This Father's Day, ABC News correspondent Will Reeve, on assignment in Alaska for "Good Morning America," reflects on his memories of his late father, actor Christopher Reeve.
Reeve's father, the legendary "Superman" actor, was paralyzed in an equestrian competition in 1995. Christopher Reeve became an activist and advocate for spinal cord injury research, founding the Christopher & Dana Reeve Foundation, before his death in 2004 at age 52.
Will Reeve, who developed his fascination with whales from his father, writes about realizing his childhood dream of seeing whales in Alaska and feeling reverberations of his dad all around him.
As a child, I was obsessed with a National Geographic documentary about gray whales. It's an hourlong exploration of their annual 5,000-mile migration from the frigid waters near Alaska to the fertile lagoons of Baja Mexico. The host of the special is dynamic and strapping and adventurous; he pilots a single-engine airplane over the expanse of the Pacific Ocean, sails with native Alaskans in a traditional whaleskin canoe, makes authentic tortillas with Francisco "Pachico" Mayoral, and in a dramatic and poignant final scene, slips over the side of a small boat in scuba gear to swim with a mother gray and her newborn calf as they begin their return trip north. It is compelling experiential journalism, and I knew from that young age that I wanted to be just like the man on my screen.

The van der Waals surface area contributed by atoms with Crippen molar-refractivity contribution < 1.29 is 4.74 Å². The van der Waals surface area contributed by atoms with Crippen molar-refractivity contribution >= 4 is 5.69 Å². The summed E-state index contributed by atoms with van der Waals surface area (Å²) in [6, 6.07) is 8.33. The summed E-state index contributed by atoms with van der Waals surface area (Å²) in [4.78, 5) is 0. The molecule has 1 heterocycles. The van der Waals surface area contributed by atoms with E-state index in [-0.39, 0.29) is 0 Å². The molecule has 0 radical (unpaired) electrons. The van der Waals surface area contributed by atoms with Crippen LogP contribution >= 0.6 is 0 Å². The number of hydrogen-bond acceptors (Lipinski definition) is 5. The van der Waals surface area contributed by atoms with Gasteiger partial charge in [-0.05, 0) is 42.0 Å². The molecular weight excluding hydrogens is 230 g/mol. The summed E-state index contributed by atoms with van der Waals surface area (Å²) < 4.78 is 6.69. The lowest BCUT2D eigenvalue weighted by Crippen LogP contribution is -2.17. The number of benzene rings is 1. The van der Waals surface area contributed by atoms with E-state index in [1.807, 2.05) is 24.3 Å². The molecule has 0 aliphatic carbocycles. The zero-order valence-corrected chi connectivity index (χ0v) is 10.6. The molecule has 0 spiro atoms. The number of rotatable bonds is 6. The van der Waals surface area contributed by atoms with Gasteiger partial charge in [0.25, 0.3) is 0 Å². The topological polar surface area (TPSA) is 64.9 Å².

I wore down the tape on our VHS copy, watching the man in the middle of the action, fascinated and enthralled by his charisma and enthusiasm, by the way he moved. I fell in love with whales -- they became and remain my favorite animal -- and dreamed that when I got older, I'd go to see them up close, just like the man on my screen. Better yet, with him.